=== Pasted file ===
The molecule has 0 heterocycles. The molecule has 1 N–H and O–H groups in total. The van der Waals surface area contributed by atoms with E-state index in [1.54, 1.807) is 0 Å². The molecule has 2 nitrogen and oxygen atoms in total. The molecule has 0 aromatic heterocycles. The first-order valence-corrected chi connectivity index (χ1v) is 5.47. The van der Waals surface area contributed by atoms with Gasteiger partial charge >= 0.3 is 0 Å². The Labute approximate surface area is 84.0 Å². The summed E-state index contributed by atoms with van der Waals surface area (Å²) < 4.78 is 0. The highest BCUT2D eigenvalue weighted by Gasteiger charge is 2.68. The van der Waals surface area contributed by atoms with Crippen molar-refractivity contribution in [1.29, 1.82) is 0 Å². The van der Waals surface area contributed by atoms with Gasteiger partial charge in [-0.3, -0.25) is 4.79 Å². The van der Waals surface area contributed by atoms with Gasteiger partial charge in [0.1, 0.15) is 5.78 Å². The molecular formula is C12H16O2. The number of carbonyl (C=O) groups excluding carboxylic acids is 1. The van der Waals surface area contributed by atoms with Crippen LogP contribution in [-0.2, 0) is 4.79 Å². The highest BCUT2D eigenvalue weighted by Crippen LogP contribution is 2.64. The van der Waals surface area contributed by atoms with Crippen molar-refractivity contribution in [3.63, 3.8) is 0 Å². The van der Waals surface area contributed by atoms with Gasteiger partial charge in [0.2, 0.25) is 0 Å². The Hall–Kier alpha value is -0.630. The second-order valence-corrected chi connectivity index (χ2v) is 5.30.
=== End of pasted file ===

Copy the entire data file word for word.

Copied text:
The molecule has 0 heterocycles. The molecule has 1 N–H and O–H groups in total. The van der Waals surface area contributed by atoms with E-state index in [1.54, 1.807) is 0 Å². The molecule has 2 nitrogen and oxygen atoms in total. The molecule has 0 aromatic heterocycles. The first-order valence-corrected chi connectivity index (χ1v) is 5.47. The van der Waals surface area contributed by atoms with Gasteiger partial charge >= 0.3 is 0 Å². The Labute approximate surface area is 84.0 Å². The summed E-state index contributed by atoms with van der Waals surface area (Å²) < 4.78 is 0. The highest BCUT2D eigenvalue weighted by Gasteiger charge is 2.68. The van der Waals surface area contributed by atoms with Crippen molar-refractivity contribution in [1.29, 1.82) is 0 Å². The van der Waals surface area contributed by atoms with Gasteiger partial charge in [-0.3, -0.25) is 4.79 Å². The van der Waals surface area contributed by atoms with Gasteiger partial charge in [0.1, 0.15) is 5.78 Å². The molecular formula is C12H16O2. The number of carbonyl (C=O) groups excluding carboxylic acids is 1. The van der Waals surface area contributed by atoms with Crippen LogP contribution in [-0.2, 0) is 4.79 Å². The highest BCUT2D eigenvalue weighted by Crippen LogP contribution is 2.64. The van der Waals surface area contributed by atoms with Crippen molar-refractivity contribution in [3.63, 3.8) is 0 Å². The van der Waals surface area contributed by atoms with Gasteiger partial charge in [0.2, 0.25) is 0 Å². The Hall–Kier alpha value is -0.630. The second-order valence-corrected chi connectivity index (χ2v) is 5.30.